تجزیه و تحلیل حساسیت از حل مشکلات تکمیل دوباره مشترک با استفاده از روش RAND تحت برآورد هزینه برگزاری نادرست و پیش بینی تقاضا
|کد مقاله||سال انتشار||مقاله انگلیسی||ترجمه فارسی||تعداد کلمات|
|25971||2008||10 صفحه PDF||سفارش دهید||محاسبه نشده|
Publisher : Elsevier - Science Direct (الزویر - ساینس دایرکت)
Journal : Computers & Industrial Engineering, Volume 55, Issue 1, August 2008, Pages 243–252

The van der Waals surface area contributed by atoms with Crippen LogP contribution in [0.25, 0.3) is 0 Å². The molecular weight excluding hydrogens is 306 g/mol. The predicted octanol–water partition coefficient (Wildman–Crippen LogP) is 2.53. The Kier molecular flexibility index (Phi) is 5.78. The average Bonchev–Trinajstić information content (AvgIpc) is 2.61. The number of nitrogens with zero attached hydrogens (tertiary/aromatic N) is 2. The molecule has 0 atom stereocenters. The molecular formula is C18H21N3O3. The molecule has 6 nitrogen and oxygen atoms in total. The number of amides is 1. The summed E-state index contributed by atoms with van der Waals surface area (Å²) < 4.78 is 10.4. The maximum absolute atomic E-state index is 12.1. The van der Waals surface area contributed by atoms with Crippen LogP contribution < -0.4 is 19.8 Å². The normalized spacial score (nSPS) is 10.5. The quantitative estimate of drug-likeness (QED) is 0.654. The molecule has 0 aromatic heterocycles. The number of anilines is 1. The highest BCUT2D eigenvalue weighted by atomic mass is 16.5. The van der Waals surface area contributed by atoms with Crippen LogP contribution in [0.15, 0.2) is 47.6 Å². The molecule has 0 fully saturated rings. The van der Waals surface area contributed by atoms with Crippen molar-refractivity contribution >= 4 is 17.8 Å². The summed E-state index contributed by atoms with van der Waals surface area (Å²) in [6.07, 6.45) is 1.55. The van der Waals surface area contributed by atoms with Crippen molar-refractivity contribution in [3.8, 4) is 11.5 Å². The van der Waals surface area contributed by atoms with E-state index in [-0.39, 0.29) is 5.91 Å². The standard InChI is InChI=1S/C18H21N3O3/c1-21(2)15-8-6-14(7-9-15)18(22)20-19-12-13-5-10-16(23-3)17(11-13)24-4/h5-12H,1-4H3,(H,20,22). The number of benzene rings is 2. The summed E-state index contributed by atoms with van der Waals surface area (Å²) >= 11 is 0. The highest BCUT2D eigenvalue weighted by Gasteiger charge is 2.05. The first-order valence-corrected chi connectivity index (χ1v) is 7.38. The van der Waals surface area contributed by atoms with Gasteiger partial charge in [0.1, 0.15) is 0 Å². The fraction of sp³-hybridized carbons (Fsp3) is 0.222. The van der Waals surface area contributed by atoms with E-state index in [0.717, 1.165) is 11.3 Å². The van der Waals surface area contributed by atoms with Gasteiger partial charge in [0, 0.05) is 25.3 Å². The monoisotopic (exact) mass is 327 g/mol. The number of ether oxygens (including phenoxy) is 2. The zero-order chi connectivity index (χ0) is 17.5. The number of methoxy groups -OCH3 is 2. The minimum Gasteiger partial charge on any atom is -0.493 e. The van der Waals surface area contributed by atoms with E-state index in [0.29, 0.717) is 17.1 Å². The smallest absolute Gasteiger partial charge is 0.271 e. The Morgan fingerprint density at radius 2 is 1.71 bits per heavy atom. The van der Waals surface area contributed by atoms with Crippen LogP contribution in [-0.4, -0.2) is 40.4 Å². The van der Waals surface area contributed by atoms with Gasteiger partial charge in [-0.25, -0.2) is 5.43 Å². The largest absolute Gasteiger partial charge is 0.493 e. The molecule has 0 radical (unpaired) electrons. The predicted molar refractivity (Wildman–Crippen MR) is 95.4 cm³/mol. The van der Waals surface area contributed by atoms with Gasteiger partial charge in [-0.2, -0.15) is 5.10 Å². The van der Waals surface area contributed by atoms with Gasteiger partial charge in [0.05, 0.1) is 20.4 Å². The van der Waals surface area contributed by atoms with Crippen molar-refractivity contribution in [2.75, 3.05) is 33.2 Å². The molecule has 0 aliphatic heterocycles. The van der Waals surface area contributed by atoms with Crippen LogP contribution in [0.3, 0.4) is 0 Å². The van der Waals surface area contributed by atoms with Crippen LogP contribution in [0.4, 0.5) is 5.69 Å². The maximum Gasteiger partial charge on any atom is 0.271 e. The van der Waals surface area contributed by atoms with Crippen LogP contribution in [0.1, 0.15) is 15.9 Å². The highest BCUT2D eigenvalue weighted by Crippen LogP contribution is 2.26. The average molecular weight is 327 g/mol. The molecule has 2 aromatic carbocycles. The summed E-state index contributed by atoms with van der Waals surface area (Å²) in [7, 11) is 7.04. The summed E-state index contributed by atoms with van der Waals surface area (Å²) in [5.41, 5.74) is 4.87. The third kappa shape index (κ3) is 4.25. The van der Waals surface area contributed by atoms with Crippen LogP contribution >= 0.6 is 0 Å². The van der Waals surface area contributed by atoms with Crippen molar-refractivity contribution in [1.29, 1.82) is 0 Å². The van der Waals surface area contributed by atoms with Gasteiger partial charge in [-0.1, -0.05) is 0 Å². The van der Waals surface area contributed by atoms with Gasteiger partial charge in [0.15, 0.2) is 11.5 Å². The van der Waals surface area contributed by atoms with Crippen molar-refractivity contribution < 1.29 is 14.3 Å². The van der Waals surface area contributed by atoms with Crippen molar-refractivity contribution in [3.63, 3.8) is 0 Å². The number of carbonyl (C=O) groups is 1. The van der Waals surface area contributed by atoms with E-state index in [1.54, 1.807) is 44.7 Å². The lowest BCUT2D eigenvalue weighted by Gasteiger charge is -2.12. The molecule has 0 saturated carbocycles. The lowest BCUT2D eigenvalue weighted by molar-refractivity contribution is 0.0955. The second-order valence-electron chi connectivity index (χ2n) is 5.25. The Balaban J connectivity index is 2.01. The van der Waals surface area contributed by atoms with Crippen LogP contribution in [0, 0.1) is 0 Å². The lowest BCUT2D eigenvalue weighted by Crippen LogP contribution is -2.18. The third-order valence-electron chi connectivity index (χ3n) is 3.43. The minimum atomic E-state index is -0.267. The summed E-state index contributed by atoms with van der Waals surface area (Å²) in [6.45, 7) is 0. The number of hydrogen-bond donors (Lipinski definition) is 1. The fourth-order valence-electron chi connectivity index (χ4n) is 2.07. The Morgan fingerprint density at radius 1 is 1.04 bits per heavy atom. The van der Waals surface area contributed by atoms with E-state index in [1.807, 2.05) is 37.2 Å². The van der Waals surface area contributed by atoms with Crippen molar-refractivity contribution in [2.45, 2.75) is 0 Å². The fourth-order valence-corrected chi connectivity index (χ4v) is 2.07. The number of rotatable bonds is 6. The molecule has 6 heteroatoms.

This paper presents a study of solving the joint replenishment problem (JRP) by using the RAND method, a heuristic approach that has been proven to find almost as good as optimal solutions, under uncertain customer demands and inaccurate unit holding cost estimation. The classical JRP deals with the issue of determining a replenishment policy that minimizes the total cost of replenishing multiple products from a single supplier. The total cost considered in the JRP consists of a major ordering cost independent of the number of items in the order, a minor ordering cost depending on the items in the order, and the holding cost. There have been many heuristic approaches proposed for solving the JRP. Most of the research work was done under the assumptions that the demand for each item type and the unit holding cost are known and constant. However, in the real world accurately forecasting customer demands and precisely estimating the unit holding cost are both difficult. Besides, the real values of the demands and the unit holding cost may change over the replenishment horizon. The present study addresses the issue of the uncertain demands and the unit holding cost to the JRP and investigates how misestimates of these demands and holding costs may influence the replenishment policy as determined by the famous JRP heuristic, the RAND method.